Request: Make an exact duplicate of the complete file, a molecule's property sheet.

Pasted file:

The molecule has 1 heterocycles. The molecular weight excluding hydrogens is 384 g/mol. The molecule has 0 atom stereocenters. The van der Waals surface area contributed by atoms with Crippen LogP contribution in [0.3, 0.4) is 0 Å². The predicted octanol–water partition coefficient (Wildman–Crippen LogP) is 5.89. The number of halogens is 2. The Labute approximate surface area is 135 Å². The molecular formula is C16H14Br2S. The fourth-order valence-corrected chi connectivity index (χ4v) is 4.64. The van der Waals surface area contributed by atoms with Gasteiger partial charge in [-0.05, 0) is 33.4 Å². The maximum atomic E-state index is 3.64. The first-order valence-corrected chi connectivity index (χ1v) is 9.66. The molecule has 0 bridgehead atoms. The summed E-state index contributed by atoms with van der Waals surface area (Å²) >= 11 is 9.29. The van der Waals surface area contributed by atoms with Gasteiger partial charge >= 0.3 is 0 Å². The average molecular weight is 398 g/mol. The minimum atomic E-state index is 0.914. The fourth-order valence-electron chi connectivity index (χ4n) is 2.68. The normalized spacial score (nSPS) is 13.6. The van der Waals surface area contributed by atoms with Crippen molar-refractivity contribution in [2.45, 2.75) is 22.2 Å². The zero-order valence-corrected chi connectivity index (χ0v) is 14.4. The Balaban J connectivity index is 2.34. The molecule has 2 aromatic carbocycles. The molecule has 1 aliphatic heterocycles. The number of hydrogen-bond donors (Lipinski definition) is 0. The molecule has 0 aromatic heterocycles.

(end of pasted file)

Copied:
The molecule has 1 heterocycles. The molecular weight excluding hydrogens is 384 g/mol. The molecule has 0 atom stereocenters. The van der Waals surface area contributed by atoms with Crippen LogP contribution in [0.3, 0.4) is 0 Å². The predicted octanol–water partition coefficient (Wildman–Crippen LogP) is 5.89. The number of halogens is 2. The Labute approximate surface area is 135 Å². The molecular formula is C16H14Br2S. The fourth-order valence-corrected chi connectivity index (χ4v) is 4.64. The van der Waals surface area contributed by atoms with Gasteiger partial charge in [-0.05, 0) is 33.4 Å². The maximum atomic E-state index is 3.64. The first-order valence-corrected chi connectivity index (χ1v) is 9.66. The molecule has 0 bridgehead atoms. The summed E-state index contributed by atoms with van der Waals surface area (Å²) >= 11 is 9.29. The van der Waals surface area contributed by atoms with Gasteiger partial charge >= 0.3 is 0 Å². The average molecular weight is 398 g/mol. The minimum atomic E-state index is 0.914. The fourth-order valence-electron chi connectivity index (χ4n) is 2.68. The normalized spacial score (nSPS) is 13.6. The van der Waals surface area contributed by atoms with Crippen molar-refractivity contribution in [2.45, 2.75) is 22.2 Å². The zero-order valence-corrected chi connectivity index (χ0v) is 14.4. The Balaban J connectivity index is 2.34. The molecule has 2 aromatic carbocycles. The molecule has 1 aliphatic heterocycles. The number of hydrogen-bond donors (Lipinski definition) is 0. The molecule has 0 aromatic heterocycles.